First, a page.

Police have issued arrest warrants for Cherif Kouachi, 32, a known jihadist convicted in 2008 for involvement in a network sending fighters to Iraq, and his 34-year-old brother Said. Both were born in Paris.

EARLIER: The youngest of three French nationals being sought by police for a suspected militant attack that killed 12 people at a satirical magazine on Wednesday turned himself into police, an official at the Paris prosecutor's office said.

The hooded attackers stormed the Paris offices of Charlie Hebdo, a weekly magazine, in the most deadly militant attack on French soil in decades.
 
French police were still in a huge manhunt for two of the attackers who escaped by car after shooting dead some of France's top cartoonists as well as two police officers.
 
 
Police issued a document to forces across the region saying the men were being sought for murder in relation to the Charlie Hebdo attack.
 
The document, reviewed by a Reuters correspondent, named them as Said Kouachi, born in 1980, Cherif Kouachi, born in 1982, both from Paris, and Hamyd Mourad, born in 1996.
 
The police source said one of them had been identified by his identity card, which had been left in the getaway car.
 
An official at the Paris prosecutor's office said the youngest of the three had turned himself in at a police station in Charleville-Mézières, some 230 kilometres northeast of Paris near the Belgium border.
 
BFM TV, citing unidentified sources, said the man had decided to go to the police after seeing his name in social media. It said other arrests had taken place in circles linked to the two brothers.
 
The police source said Cherif Kouachi had previously been tried on terrorism charges and served 18 months in prison.
 
He was charged with criminal association related to a terrorist enterprise in 2005. He had been part of a terror cell that enlisted French nationals from eastern Paris to go to Iraq to fight Americans in Iraq. He was arrested before leaving for Iraq to join militants.
 
Police published pictures of the two brothers Thursday morning calling for witnesses and describing the two men as "armed and dangerous."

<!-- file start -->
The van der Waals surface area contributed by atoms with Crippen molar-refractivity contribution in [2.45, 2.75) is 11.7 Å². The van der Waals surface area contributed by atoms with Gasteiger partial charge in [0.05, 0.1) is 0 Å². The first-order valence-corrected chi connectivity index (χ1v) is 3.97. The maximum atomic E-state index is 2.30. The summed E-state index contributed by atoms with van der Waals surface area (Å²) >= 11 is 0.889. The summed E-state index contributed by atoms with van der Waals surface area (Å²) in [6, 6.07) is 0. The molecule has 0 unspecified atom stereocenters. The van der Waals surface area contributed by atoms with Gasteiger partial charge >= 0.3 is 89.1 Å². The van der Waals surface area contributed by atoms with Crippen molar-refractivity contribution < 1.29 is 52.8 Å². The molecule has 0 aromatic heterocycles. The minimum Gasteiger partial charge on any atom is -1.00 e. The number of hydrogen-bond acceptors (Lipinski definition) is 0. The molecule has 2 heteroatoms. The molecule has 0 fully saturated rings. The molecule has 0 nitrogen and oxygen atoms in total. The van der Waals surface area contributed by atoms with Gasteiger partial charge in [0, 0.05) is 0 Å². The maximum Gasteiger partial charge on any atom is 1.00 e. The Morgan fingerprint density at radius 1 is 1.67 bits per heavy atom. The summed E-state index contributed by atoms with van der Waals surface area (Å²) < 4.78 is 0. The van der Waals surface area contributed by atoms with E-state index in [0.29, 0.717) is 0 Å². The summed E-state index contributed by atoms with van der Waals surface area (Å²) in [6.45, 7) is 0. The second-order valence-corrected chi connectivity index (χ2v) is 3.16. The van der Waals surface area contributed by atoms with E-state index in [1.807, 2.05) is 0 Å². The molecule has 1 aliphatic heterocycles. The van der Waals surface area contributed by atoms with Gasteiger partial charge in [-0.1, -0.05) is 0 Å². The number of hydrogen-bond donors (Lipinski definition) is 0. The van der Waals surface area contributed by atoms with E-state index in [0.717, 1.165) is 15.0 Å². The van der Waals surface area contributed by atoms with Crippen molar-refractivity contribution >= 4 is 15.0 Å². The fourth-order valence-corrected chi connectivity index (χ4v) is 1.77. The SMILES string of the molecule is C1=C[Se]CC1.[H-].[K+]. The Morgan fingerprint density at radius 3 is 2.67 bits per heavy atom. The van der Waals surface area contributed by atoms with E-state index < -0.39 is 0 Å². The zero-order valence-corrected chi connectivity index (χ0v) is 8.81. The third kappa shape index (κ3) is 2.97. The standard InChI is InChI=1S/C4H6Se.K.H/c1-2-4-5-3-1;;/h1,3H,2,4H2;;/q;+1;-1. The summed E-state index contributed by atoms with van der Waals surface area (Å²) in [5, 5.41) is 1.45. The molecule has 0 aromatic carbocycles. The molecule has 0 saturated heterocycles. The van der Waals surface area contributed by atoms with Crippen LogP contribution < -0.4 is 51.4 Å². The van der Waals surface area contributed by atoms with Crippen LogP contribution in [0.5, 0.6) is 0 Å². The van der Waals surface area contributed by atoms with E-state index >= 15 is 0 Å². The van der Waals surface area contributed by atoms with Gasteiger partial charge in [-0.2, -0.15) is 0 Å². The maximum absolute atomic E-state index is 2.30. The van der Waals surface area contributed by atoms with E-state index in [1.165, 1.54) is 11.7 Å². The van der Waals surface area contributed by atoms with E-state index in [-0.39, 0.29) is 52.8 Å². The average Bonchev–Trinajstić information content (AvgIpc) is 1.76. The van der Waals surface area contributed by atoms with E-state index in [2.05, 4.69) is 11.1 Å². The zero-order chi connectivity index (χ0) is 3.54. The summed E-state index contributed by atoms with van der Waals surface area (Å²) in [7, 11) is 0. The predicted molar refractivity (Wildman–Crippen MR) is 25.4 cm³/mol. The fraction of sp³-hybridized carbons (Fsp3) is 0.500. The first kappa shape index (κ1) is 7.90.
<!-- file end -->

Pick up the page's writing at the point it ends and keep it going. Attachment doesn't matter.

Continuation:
The police source said anti-terrorism police searching for the suspects and links to them had carried out searches in Reims, Strasbourg and Paris as part of the investigation.
 
A Reuters reporter in Reims saw anti-terrorism police secure a building before a forensics team entered an apartment there while dozens of residents looked on.
 
EXECUTIONS
 
During the attack, one of the assailants was captured on video outside the building as shots rang out. Another walked over to a police officer lying wounded on the street and shot him point-blank with an assault rifle before the two calmly climbed into a black car and drove off.
 
A police union official said there were fears of further attacks, and described the scene in the offices as carnage, with a further four wounded fighting for their lives.
 
Tens of thousands joined impromptu rallies across France in memory of the victims and to support freedom of expression.
 
The government declared the highest state of alert, tightening security at transport hubs, religious sites, media offices and department stores as the search for the assailants got under way.
 
Some Parisians expressed fears about the effect of the attack on community relations in France.
 
"Today the French Republic as a whole was the target," President Francois Hollande said in a prime-time evening television address. He declared a national day of mourning on Thursday.
 
BARBARIC ACT
 
An amateur video broadcast by French television stations shows two hooded men in black outside the building. One of them spots a wounded policeman lying on the ground, hurries over to him and shoots him dead at point-blank range with a rifle.
 
In another clip on television station iTELE, the men are heard shouting in French: "We have killed Charlie Hebdo."